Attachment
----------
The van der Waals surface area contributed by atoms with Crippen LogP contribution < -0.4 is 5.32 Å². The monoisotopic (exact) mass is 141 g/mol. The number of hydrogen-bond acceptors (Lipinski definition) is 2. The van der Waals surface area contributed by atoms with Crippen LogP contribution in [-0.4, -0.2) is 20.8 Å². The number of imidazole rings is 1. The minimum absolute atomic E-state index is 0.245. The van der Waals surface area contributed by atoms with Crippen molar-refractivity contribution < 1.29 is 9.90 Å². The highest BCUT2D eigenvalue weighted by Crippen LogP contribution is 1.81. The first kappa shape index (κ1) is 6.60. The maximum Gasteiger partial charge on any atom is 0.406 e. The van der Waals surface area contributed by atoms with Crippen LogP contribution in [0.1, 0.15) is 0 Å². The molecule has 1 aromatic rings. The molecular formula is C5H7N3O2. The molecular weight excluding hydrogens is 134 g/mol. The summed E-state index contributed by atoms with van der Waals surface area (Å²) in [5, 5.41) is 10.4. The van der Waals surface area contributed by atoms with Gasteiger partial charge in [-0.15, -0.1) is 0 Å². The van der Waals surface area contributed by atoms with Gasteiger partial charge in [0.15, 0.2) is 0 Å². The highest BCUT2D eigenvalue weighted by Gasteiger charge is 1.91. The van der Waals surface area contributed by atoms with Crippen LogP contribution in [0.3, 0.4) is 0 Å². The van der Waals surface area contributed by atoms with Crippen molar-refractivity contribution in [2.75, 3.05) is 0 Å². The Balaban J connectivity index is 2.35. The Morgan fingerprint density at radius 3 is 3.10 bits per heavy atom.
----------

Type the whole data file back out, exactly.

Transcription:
The van der Waals surface area contributed by atoms with Crippen LogP contribution < -0.4 is 5.32 Å². The monoisotopic (exact) mass is 141 g/mol. The number of hydrogen-bond acceptors (Lipinski definition) is 2. The van der Waals surface area contributed by atoms with Crippen LogP contribution in [-0.4, -0.2) is 20.8 Å². The number of imidazole rings is 1. The minimum absolute atomic E-state index is 0.245. The van der Waals surface area contributed by atoms with Crippen molar-refractivity contribution < 1.29 is 9.90 Å². The highest BCUT2D eigenvalue weighted by Crippen LogP contribution is 1.81. The first kappa shape index (κ1) is 6.60. The maximum Gasteiger partial charge on any atom is 0.406 e. The van der Waals surface area contributed by atoms with Crippen LogP contribution in [0.1, 0.15) is 0 Å². The molecule has 1 aromatic rings. The molecular formula is C5H7N3O2. The molecular weight excluding hydrogens is 134 g/mol. The summed E-state index contributed by atoms with van der Waals surface area (Å²) in [5, 5.41) is 10.4. The van der Waals surface area contributed by atoms with Gasteiger partial charge in [-0.15, -0.1) is 0 Å². The van der Waals surface area contributed by atoms with Gasteiger partial charge in [0.15, 0.2) is 0 Å². The highest BCUT2D eigenvalue weighted by Gasteiger charge is 1.91. The van der Waals surface area contributed by atoms with Crippen LogP contribution in [0.3, 0.4) is 0 Å². The van der Waals surface area contributed by atoms with Crippen molar-refractivity contribution in [2.75, 3.05) is 0 Å². The Balaban J connectivity index is 2.35. The Morgan fingerprint density at radius 3 is 3.10 bits per heavy atom.